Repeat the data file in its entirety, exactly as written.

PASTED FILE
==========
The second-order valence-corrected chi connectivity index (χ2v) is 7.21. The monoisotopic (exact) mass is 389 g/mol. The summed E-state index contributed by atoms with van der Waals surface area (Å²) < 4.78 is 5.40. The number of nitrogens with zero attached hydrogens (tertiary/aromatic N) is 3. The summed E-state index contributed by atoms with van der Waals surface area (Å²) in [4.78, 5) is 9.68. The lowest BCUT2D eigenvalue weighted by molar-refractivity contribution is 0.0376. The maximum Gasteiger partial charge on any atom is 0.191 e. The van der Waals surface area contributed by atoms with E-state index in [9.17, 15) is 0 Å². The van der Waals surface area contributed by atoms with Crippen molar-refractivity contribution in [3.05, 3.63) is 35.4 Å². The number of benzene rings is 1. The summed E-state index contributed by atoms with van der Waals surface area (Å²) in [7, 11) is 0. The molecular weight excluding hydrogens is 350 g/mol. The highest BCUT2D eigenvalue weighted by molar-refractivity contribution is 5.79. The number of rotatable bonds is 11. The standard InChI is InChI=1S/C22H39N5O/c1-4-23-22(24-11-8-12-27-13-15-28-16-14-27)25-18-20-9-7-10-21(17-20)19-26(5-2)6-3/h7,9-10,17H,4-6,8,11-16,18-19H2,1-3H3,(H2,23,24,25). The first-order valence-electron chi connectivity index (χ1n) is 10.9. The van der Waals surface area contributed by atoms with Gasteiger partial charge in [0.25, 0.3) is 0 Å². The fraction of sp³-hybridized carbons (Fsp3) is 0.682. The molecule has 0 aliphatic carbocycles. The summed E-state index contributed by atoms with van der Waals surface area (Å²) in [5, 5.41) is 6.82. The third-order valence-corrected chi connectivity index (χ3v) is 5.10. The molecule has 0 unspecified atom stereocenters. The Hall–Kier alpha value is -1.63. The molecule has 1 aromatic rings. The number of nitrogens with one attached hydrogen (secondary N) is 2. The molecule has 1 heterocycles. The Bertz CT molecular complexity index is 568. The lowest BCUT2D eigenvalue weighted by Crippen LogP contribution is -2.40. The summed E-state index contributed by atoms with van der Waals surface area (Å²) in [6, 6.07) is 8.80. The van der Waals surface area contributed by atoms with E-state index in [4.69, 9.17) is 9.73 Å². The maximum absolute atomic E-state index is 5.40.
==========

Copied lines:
The second-order valence-corrected chi connectivity index (χ2v) is 7.21. The monoisotopic (exact) mass is 389 g/mol. The summed E-state index contributed by atoms with van der Waals surface area (Å²) < 4.78 is 5.40. The number of nitrogens with zero attached hydrogens (tertiary/aromatic N) is 3. The summed E-state index contributed by atoms with van der Waals surface area (Å²) in [4.78, 5) is 9.68. The lowest BCUT2D eigenvalue weighted by molar-refractivity contribution is 0.0376. The maximum Gasteiger partial charge on any atom is 0.191 e. The van der Waals surface area contributed by atoms with E-state index in [9.17, 15) is 0 Å². The van der Waals surface area contributed by atoms with Crippen molar-refractivity contribution in [3.05, 3.63) is 35.4 Å². The number of benzene rings is 1. The summed E-state index contributed by atoms with van der Waals surface area (Å²) in [7, 11) is 0. The molecular weight excluding hydrogens is 350 g/mol. The highest BCUT2D eigenvalue weighted by molar-refractivity contribution is 5.79. The number of rotatable bonds is 11. The standard InChI is InChI=1S/C22H39N5O/c1-4-23-22(24-11-8-12-27-13-15-28-16-14-27)25-18-20-9-7-10-21(17-20)19-26(5-2)6-3/h7,9-10,17H,4-6,8,11-16,18-19H2,1-3H3,(H2,23,24,25). The first-order valence-electron chi connectivity index (χ1n) is 10.9. The van der Waals surface area contributed by atoms with Gasteiger partial charge in [0.25, 0.3) is 0 Å². The fraction of sp³-hybridized carbons (Fsp3) is 0.682. The molecule has 0 aliphatic carbocycles. The summed E-state index contributed by atoms with van der Waals surface area (Å²) in [5, 5.41) is 6.82. The third-order valence-corrected chi connectivity index (χ3v) is 5.10. The molecule has 0 unspecified atom stereocenters. The Hall–Kier alpha value is -1.63. The molecule has 1 aromatic rings. The number of nitrogens with one attached hydrogen (secondary N) is 2. The molecule has 1 heterocycles. The Bertz CT molecular complexity index is 568. The lowest BCUT2D eigenvalue weighted by Crippen LogP contribution is -2.40. The summed E-state index contributed by atoms with van der Waals surface area (Å²) in [6, 6.07) is 8.80. The van der Waals surface area contributed by atoms with E-state index in [4.69, 9.17) is 9.73 Å². The maximum absolute atomic E-state index is 5.40.